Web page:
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‘A Common Word’ in the News

Pope meets with Muslim scholars, urges better ties

VATICAN CITY (AP) — Christians and Muslims must overcome their
misunderstandings, Pope Benedict XVI told Muslim clergy and scholars
Thursday as he pressed for greater freedom of worship for non-Muslims
in the Islamic world.

His meeting in the Apostolic Palace with a
delegation of scholars and other Muslim representatives capped a
three-day conference in Rome involving Catholic clergy and professors
and Islamic experts. Benedict told participants he had followed the
“progress” of the talks closely.

The pope’s baptism of a
prominent Egyptian-born Muslim last Easter in St. Peter’s Basilica
upset some in the Muslim world. Benedict also angered Muslims with
comments linking Islam to violence in a speech in 2006.

friends, let us unite our efforts, animated by good will, in order to
overcome all misunderstanding and disagreements,” the pope said in a
speech to the delegates. “Let us resolve to overcome past prejudices
and to correct the often distorted images of the other, which even
today can create difficulties in our relations.”

Benedict has expressed regret for any offense caused by his 2006 remarks.

repairing strained relations, the Vatican views the talks between both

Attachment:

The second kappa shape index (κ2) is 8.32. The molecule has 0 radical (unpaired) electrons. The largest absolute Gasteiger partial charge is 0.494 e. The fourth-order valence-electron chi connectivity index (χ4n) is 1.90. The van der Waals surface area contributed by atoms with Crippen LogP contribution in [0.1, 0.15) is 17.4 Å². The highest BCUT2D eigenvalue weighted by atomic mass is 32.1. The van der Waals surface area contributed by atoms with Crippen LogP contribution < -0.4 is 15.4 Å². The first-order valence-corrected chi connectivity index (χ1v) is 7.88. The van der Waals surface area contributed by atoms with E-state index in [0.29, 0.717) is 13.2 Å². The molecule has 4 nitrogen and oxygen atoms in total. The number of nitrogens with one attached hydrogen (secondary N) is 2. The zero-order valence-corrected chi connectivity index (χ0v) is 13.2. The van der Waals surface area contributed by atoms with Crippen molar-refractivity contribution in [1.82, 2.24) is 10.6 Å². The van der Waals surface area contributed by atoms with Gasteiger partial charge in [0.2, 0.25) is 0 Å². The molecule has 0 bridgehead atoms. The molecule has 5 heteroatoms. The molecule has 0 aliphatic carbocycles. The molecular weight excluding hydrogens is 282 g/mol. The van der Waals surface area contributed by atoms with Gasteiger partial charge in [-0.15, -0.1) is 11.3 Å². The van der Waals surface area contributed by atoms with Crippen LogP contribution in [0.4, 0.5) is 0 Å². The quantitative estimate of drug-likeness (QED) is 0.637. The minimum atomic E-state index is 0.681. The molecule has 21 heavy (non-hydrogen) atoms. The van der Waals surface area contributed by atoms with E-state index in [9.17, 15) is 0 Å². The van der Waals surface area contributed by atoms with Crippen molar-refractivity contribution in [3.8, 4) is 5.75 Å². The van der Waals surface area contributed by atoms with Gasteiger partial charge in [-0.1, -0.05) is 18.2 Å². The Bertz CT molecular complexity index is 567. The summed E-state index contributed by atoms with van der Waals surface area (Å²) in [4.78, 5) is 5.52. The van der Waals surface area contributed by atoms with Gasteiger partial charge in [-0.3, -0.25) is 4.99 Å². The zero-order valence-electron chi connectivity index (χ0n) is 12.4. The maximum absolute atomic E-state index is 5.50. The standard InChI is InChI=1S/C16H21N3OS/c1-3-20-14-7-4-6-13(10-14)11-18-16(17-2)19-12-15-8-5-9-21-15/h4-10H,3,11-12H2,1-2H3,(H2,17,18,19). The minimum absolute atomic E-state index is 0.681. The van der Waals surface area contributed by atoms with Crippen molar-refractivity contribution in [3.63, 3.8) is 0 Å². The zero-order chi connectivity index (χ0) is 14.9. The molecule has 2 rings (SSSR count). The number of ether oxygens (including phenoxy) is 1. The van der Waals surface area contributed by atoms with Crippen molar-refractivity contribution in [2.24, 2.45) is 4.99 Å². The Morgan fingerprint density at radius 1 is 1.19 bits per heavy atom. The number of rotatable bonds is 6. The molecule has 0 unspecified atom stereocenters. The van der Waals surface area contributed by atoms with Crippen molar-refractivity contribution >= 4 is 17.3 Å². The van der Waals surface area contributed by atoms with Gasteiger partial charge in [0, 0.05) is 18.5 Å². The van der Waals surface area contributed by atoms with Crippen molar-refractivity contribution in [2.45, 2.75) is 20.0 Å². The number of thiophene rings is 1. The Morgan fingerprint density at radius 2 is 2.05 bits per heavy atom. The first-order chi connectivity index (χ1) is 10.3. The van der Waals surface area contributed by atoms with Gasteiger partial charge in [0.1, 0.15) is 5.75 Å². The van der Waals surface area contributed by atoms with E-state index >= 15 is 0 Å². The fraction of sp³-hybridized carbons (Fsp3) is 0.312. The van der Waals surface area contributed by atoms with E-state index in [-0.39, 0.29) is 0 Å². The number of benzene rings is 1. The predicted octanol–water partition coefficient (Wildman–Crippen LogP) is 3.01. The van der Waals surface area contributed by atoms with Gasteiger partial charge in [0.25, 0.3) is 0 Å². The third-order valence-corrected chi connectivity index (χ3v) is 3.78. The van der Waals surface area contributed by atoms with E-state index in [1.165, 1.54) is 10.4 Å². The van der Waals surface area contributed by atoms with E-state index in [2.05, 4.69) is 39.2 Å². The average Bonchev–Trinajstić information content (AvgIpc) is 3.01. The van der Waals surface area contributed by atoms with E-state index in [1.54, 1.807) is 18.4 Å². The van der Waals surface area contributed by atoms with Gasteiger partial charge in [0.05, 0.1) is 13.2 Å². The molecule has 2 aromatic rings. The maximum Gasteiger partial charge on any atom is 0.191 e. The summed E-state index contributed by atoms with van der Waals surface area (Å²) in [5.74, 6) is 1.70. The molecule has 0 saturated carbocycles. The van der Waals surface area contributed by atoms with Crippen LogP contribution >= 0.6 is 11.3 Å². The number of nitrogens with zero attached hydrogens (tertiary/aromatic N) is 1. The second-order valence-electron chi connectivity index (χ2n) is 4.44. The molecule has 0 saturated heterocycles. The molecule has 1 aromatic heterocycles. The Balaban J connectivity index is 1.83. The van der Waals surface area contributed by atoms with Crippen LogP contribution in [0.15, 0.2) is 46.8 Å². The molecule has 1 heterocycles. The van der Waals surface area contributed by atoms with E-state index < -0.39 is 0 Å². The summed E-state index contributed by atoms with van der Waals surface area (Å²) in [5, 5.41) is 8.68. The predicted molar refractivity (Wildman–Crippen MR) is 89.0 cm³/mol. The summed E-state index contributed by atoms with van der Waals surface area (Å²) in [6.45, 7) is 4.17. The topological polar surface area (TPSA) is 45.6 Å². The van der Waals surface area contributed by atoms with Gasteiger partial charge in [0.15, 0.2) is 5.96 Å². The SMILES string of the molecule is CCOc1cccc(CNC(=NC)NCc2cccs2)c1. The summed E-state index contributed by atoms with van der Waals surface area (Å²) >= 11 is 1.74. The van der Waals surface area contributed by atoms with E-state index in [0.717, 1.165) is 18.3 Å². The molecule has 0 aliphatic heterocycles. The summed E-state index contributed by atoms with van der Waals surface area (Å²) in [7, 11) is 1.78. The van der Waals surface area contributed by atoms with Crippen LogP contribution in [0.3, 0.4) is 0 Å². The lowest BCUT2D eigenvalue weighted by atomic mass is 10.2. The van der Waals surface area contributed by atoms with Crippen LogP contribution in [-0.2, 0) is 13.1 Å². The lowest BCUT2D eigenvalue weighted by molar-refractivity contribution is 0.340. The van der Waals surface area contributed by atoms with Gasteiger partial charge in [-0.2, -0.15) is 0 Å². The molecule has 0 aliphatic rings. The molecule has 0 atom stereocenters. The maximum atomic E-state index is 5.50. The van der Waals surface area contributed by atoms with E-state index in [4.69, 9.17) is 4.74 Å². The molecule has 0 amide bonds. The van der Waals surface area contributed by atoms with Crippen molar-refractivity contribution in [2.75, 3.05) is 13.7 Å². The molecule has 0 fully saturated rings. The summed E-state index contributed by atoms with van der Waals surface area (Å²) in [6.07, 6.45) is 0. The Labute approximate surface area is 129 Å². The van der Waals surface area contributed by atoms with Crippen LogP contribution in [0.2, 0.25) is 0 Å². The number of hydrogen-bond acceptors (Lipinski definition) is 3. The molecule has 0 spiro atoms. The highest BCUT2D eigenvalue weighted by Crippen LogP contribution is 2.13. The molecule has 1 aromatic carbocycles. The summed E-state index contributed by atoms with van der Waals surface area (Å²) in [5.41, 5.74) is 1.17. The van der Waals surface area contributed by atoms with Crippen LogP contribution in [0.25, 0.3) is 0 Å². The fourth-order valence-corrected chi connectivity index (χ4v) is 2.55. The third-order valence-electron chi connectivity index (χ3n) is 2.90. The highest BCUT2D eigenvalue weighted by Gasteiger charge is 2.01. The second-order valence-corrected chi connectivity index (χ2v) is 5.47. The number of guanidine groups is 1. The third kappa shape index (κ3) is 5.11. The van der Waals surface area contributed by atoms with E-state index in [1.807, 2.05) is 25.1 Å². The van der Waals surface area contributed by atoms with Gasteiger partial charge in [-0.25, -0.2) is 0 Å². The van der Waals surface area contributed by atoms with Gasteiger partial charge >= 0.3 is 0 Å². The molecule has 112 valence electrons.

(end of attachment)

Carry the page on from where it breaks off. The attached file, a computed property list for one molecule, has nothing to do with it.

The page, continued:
sides as an opportunity to push for better treatment of Christians in
parts of the Muslim world.

In Saudi Arabia, non-Muslims cannot
worship in public, Christian symbols like crosses cannot be openly
displayed and Muslims who convert face death. The Vatican has also
spoken out about the plight of Christians in Iraq, where churches have
been attacked, clergy kidnapped and many faithful forced to flee the

Benedict expressed hope that fundamental rights will be “protected for all people everywhere.”

discrimination and violence which even today religious people
experience throughout the world, and the often-violent persecutions to
which they are subject, represent unacceptable and unjustifiable acts,”
the pope continued.

The call for tolerance also applies to
countries that are essentially “failed states” for their Muslim
citizens, too, said Hamza Yusuf Hanson, a U.S.-based scholar among the
Muslim participants.

“Muslims are suffering under the yoke of
tyrannies where rights which should be afforded to anyone” are denied,
Hanson told reporters.

The discussions at the Vatican made
important strides, according to Abdal Hakim Murad Winter, an Islamic
studies lecturer at the Divinity School at England’s Cambridge

“Both sides agreed to respect the sanctity” of each other’s beliefs and to “not tolerate any mockery,” Winter told journalists.

Mustafa Ceric of Bosnia predicted that Barack Obama’s election and
family background will foster better Muslim-Christian understanding.

is a Christian. Yet the U.S. president-elect’s grandfather in Kenya
converted to Islam from Roman Catholicism, according to the
grandfather’s second wife, and Obama spent part of his childhood in
Indonesia, a predominantly Muslim nation.

Catholic delegates to
the conference included Cardinal Jean-Louis Tauran, who heads the
Vatican’s council on interreligious dialogue, retired Washington, D.C.
archbishop, Cardinal Theodore McCarrick and Chaldean Archbishop Louis
Sako of the northern Iraqi city of Kirkuk.